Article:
Albany is a city in a "dry" county. If the city should attempt to amend its charter so as to authorize the sale of liquor, the charter would be invalid in that respect, because in contravention of that section of the Constitution which provides that city charters must be "subject to the constitution and criminal laws of the state." In the case of Fouts vs. Hood River, the Supreme Court held that the local option law is a criminal law. If a large number of cities had obtained charters in 1905 granting them the power to license the sale of liquor, regardless of the local option law, the decision would have had a wide effect, but a search of the records shows that only these three cities, whose charters were enacted in that year, contained the clause granting this power. There were several cities whose charters of that year authorized the licensing of saloons, but they did not expressly annul the effect of the local option law, and the Supreme Court holds in the case of Renshaw vs. the City of Eugene that these charters were merely reenactments of existing charters and did not take the cities out from under the limitations of the local option law.
    All charters enacted prior to 1905 were superseded by the local option law, so far as control of the liquor trade is concerned in a town in "dry" territory. All charters enacted since 1905 are controlled by the provision that all charters must be "subject to the criminal laws of the state." Only those charters enacted in 1905 which expressly exempted the cities from the provisions of the state liquor laws had the effect of evading the local option law [and], as shown above, there were three of these, Medford, Condon and Estacada. The people of these three cities can make them dry by amending their charters, so as to make them subject to the criminal laws of the state.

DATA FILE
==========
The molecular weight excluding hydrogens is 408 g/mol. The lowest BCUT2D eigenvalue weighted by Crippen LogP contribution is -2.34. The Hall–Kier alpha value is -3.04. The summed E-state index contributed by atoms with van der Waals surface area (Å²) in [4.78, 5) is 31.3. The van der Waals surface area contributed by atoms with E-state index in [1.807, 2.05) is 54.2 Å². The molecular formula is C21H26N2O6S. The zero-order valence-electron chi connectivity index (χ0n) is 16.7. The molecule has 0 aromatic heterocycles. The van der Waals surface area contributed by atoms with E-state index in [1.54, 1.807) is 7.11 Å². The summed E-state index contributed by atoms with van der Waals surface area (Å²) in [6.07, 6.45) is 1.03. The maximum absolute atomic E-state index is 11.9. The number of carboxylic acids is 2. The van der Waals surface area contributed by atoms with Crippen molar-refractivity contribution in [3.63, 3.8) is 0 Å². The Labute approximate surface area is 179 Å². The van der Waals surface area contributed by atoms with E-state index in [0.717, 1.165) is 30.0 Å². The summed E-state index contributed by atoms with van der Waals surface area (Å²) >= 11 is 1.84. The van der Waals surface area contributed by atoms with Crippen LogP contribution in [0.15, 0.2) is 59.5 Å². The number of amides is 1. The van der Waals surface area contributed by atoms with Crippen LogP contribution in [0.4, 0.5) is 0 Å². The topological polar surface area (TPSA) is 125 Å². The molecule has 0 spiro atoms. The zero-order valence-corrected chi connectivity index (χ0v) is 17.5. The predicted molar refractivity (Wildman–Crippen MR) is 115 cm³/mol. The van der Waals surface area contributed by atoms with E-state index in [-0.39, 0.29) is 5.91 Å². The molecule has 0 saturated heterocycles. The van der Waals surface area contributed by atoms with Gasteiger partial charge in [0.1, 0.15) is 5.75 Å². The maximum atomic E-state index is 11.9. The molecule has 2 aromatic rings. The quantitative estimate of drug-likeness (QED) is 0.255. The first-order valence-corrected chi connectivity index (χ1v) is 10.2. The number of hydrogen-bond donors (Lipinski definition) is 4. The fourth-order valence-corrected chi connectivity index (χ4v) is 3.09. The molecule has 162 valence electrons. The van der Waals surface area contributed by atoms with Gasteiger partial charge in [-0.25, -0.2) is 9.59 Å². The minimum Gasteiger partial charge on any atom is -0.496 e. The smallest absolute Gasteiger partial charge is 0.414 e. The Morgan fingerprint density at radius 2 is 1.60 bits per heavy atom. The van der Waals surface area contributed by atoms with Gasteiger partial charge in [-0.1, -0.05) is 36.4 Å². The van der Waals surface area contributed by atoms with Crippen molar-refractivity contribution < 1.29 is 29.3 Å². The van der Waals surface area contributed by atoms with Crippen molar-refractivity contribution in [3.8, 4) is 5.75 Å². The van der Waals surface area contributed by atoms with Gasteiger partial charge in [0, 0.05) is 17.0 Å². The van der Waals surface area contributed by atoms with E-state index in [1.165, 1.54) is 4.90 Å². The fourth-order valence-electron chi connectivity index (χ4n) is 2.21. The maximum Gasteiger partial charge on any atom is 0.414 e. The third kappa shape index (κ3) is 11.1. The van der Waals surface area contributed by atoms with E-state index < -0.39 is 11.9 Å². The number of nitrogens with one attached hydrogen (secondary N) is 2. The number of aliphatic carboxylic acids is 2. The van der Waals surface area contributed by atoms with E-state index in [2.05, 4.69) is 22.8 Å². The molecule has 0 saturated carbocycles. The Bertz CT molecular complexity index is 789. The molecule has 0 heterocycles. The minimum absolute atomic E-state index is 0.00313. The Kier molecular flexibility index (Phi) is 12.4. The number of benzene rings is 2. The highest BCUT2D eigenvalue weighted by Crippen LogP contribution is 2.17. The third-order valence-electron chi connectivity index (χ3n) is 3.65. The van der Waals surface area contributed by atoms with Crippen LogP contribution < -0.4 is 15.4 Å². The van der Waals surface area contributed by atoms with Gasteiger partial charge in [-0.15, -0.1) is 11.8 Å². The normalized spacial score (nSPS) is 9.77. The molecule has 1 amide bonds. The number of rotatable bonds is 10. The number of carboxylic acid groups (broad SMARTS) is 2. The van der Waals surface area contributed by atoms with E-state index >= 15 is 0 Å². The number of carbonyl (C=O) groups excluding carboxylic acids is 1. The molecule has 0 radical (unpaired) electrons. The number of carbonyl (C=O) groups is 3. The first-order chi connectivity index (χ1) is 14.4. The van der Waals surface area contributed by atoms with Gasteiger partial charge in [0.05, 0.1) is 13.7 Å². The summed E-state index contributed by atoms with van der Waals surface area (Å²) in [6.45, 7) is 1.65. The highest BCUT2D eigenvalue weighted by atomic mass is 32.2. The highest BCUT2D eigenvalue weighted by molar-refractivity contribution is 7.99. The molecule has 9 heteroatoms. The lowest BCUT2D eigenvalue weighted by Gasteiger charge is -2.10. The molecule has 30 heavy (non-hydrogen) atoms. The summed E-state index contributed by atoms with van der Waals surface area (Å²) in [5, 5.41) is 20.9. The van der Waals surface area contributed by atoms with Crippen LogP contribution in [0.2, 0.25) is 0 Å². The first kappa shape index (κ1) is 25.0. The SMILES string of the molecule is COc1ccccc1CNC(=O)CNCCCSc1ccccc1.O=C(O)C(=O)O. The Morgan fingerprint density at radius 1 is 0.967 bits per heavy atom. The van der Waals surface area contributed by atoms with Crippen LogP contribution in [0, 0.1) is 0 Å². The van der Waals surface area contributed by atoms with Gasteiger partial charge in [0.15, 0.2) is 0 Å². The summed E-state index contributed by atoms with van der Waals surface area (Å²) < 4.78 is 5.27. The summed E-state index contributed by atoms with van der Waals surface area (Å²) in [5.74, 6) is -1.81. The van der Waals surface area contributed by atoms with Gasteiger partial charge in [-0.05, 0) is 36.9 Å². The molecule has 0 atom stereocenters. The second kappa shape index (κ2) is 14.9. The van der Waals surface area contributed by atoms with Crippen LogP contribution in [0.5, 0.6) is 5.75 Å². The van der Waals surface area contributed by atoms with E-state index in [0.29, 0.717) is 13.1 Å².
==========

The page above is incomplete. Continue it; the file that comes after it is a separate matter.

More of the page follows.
Oregonian, Portland, October 28, 1908, page 7

The Supreme Court Handed Down Decision Tuesday.
    Word was received in Medford yesterday to the effect that the [state] supreme court had upheld the decision of circuit judge Hanna enjoining the county court of Jackson County from declaring the result of the majority of votes at the last June election in the county in favor of prohibition, insofar as it affected the city of Medford.
    The injunction case was brought by J. C. Hall, a saloonkeeper in this city. His attorneys were Robert G. Smith, E. E. Kelly and Snow & McCamant of Portland, while attorney W. M. Colvig represented the prohibitionists. The decision was based on the fact that the city charter was passed by the legislature since the referendum law, and where two laws conflict, as the court claims, the last one passed is the one to be taken.
    There are now two courses open to those who are determined to continue the fight for a dry town. One is to get a bill through the legislature at the next session reaffirming the referendum law and the other is to elect the majority of the councilmen in the city at the next election. The latter course will probably be the one taken. The next city election will be held in January.
Medford Mail, October 29, 1908, page 1

Made Basis of Decision in Liquor Case.